The Ottumwa Courier

AP National

September 12, 2013

Institute: NKorea nuke reactor likely restarting

(Continued)

South Korea's National Intelligence Service also said it could not confirm the reactor report because it involves confidential intelligence.

Commercial satellite images taken in recent months had indicated preparations for restarting the reactor were progressing rapidly. In June, the institute predicted the reactor could be up and running by the end of August, depending on the availability of fresh fuel rods to power it.

The reactor can be used both to generate electricity and produce fissile material for nuclear weapons, and once it is operating, can produce about 6 kilograms of plutonium a year — enough for one or two bombs. Experts estimate North Korea already has enough plutonium for between four to eight crude weapons.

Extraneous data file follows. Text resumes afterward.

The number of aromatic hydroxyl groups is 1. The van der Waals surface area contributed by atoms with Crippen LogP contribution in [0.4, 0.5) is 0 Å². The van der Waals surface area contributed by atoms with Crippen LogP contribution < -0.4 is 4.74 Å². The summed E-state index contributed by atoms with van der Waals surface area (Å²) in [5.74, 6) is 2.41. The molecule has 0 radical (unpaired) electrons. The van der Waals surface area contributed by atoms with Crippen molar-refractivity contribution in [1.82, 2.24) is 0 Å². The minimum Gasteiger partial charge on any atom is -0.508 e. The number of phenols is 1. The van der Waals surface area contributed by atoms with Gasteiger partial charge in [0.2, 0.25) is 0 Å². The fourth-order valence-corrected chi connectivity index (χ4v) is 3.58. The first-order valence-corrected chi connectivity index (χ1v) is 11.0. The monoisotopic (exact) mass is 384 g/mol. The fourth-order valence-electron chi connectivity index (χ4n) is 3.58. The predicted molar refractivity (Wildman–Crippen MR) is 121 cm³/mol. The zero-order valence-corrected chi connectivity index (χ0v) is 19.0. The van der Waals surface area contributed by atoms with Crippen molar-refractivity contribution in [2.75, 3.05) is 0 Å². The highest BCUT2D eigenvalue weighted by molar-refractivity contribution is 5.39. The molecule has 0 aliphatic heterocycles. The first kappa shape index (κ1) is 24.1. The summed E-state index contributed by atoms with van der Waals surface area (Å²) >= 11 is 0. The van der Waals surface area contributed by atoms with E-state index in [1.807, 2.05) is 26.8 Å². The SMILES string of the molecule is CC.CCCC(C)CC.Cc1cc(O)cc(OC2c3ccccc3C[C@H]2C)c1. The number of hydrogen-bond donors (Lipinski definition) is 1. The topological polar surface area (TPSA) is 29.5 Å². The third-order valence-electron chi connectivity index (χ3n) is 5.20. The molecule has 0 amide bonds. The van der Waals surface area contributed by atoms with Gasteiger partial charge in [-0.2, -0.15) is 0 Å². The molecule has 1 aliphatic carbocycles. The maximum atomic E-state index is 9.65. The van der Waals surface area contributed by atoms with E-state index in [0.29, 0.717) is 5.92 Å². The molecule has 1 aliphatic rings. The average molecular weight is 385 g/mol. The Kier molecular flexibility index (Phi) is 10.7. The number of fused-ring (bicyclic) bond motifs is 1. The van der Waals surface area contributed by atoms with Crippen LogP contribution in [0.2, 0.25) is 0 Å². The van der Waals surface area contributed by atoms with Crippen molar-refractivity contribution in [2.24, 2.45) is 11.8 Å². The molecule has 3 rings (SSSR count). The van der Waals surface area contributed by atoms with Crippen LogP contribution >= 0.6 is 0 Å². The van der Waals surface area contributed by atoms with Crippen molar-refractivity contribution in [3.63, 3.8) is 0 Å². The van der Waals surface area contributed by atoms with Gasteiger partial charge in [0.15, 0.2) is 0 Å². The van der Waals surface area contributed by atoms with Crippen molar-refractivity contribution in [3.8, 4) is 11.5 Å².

"The reactor restart fits a pattern of continued expansion of North Korea's WMD programs short of conducting outright nuclear and missile tests," said Joel Wit, a former State Department official and editor of 38 North. WMD stands for weapons of mass destruction.

"An operating reactor will enable Pyongyang to renew the production of plutonium, albeit on a small scale, that will enable it to slowly expand its stockpile of nuclear bombs," he said.

The development could intensify pressure on Washington to restart international aid-for-disarmament negotiations with Pyongyang, stalled since 2009, although the differences between them are stark.

The U.S. is demanding North Korea first recommit to past agreements on denuclearization, while Pyongyang insists that it be recognized in disarmament negotiations as a nuclear power, which the U.S. refuses to do.

North Korea has dialed down its bellicose rhetoric in recent months and on Wednesday agreed with South Korea to restart operations at a jointly run factory park that Pyongyang shut down in April.

But despite the easing tensions, analysis of recent commercial satellite photos also shows Pyongyang may also be doubling the size of its uranium enrichment plant — a potential, second source of fissile material for nuclear weapons — and expanding its main rocket launch site, located on its west coast near China.

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